telecommunications

Mobile Phone Use in West Africa: Gambian Statistics

Title: Mobile Phone Use in West Africa: Gambian Statistics
Author: Richard Heeks
Source: ICTs for Development blog
Date (published): 30/01/2011
Date (accessed): 31/01/2011
Type of information: blog post
Language: English
On-line access: yes (HTML)
Abstract:
"This entry reports findings from a survey of nearly 400 mobile phone users in The Gambia conducted by Fatim Badjie, who recently participated in Manchester’s MSc in ICTs for Development.

Its findings fall into six main areas:
Ownership and Costs
Mobile Usage
Availability and Issues
Impacts and Benefits
Male-female differences
Locational differences
...
My commentary would be that, overall, this is a reminder of how mature the mobile market is getting in Africa with very high rates of ownership, very high rates of usage, and signs of movement beyond basic calls/SMS: at least 15% going online via their mobiles, at least 13% using video/conference calls. With roughly one-third saying they use mobiles to make or get money, it looks like quite a valuable financial tool: so embedded that nearly fourth-fifths of users couldn’t imagine life without it, including some who see mobiles as a “necessary burden”."

Survey reveals bridging digital divide between urban and rural Africa represents major growth opportunity

Title: Survey reveals bridging digital divide between urban and rural Africa represents major growth opportunity
Author:Denise Duffy
Source:ModernGhana.com
Date (published):03/11/2010
Date (accessed):12/11/2010
Type of information:article
Language: English
On-line access: yes (HTML)
Abstract:
"Connecting rural communities has become a major issue for the telecommunications industry in Africa, according to a recent survey conducted by Informa Telecoms & Media. 75% of respondents* surveyed said that the improvement of access to and adoption of telecommunications services in rural areas is “very important” to their business. A further 20% thought it “moderately important”.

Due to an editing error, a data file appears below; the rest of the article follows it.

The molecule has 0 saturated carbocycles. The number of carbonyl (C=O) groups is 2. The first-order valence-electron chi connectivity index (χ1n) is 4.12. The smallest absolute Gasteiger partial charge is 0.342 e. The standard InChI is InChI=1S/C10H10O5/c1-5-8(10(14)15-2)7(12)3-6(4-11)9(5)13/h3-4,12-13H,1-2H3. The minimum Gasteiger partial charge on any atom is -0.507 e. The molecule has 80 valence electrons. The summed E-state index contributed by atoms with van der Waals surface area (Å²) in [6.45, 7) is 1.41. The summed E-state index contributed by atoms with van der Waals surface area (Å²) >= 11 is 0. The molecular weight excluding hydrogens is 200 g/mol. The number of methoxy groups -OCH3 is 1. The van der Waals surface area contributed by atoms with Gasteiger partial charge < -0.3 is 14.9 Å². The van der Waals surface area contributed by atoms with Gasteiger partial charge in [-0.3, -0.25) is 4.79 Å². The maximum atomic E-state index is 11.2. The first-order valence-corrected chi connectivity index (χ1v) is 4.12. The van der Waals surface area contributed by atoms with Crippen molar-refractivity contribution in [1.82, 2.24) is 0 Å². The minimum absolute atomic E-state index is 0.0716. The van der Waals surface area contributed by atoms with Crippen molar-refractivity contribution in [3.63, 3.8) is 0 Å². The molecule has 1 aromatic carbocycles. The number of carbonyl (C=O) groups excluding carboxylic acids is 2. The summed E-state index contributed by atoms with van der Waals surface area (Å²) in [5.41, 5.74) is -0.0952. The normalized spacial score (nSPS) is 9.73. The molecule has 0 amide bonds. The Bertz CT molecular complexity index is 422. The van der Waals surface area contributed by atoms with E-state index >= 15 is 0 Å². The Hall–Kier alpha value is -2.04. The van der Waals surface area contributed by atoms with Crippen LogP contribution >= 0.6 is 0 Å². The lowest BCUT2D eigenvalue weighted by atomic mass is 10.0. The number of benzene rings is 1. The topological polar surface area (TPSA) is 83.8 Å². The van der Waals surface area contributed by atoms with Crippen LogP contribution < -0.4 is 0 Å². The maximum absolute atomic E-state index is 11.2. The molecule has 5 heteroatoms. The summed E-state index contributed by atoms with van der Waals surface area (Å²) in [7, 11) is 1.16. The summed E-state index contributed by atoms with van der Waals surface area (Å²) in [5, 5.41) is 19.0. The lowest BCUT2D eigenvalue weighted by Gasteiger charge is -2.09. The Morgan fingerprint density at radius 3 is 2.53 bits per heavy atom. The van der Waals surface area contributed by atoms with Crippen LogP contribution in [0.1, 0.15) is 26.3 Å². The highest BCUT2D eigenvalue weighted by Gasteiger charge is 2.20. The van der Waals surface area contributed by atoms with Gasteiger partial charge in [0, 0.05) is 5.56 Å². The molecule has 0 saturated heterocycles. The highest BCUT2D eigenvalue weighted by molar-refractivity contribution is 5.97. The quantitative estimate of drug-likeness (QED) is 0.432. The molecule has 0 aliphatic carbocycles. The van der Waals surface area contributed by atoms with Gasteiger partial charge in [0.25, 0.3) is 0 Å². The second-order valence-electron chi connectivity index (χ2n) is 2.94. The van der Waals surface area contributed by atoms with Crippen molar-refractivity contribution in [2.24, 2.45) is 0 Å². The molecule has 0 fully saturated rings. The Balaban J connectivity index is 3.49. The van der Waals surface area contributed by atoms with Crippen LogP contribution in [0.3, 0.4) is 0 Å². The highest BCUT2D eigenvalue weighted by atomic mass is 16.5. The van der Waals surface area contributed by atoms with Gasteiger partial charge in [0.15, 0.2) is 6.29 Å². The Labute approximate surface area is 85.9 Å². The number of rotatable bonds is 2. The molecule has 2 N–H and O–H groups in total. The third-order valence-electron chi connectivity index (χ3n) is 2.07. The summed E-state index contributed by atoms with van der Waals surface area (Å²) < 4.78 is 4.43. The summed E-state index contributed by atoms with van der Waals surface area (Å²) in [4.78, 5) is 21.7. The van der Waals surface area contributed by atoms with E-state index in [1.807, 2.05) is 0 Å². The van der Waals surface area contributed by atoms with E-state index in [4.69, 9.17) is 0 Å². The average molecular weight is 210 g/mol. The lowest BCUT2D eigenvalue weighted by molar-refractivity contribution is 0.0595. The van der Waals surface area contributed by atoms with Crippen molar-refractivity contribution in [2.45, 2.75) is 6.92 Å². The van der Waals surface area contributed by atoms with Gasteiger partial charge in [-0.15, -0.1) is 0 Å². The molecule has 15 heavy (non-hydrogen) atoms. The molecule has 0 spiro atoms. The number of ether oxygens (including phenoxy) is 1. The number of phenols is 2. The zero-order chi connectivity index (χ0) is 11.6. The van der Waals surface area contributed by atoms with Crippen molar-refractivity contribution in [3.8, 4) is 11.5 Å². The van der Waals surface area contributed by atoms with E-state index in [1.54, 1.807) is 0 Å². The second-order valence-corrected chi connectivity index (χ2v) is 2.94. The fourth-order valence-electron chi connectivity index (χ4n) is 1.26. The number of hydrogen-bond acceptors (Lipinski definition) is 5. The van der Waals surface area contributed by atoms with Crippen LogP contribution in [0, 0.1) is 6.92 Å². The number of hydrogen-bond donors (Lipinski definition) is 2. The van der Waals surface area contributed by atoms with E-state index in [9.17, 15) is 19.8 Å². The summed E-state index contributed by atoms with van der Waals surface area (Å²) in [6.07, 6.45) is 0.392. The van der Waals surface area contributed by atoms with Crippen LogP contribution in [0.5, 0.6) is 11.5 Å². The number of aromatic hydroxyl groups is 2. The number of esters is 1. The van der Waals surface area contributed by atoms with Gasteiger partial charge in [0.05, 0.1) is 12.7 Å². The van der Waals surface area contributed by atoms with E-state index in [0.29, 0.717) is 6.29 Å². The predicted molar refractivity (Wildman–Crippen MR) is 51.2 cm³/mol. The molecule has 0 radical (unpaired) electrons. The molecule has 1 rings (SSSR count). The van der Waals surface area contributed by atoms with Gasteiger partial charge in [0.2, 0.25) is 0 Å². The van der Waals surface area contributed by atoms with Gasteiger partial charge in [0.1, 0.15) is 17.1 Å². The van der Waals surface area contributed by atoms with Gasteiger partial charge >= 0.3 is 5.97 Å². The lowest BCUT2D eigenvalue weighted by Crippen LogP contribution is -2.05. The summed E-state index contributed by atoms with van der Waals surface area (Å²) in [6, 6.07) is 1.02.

Commissioned as a part of Informa Telecoms & Media's Rural Connectivity in Africa research, which is due to be published this month, the findings of the study reveal how the mobile revolution has failed to touch all parts of Africa. That this is the case is holding the continent back from becoming a fully joined-up member of the global knowledge economy.
...
Access to power emerges as a recurrent theme throughout the results of the survey as a barrier to greater rural connectivity. When asked what is the single biggest barrier facing operators in the greater adoption of ICT services in rural areas, over a third of respondents from Africa cited “access to power” as the single biggest obstacle for operators, ahead of cost of ownership and lack of awareness. Very low electrification rates across sub-Saharan Africa and especially in rural communities, where they tend to fall well below 20%, have a huge impact on the availability of ICT services in remote areas."

Who's got the phone? Gender and the use of the telephone at the bottom of the pyramid

Title: Who's got the phone? Gender and the use of the telephone at the bottom of the pyramid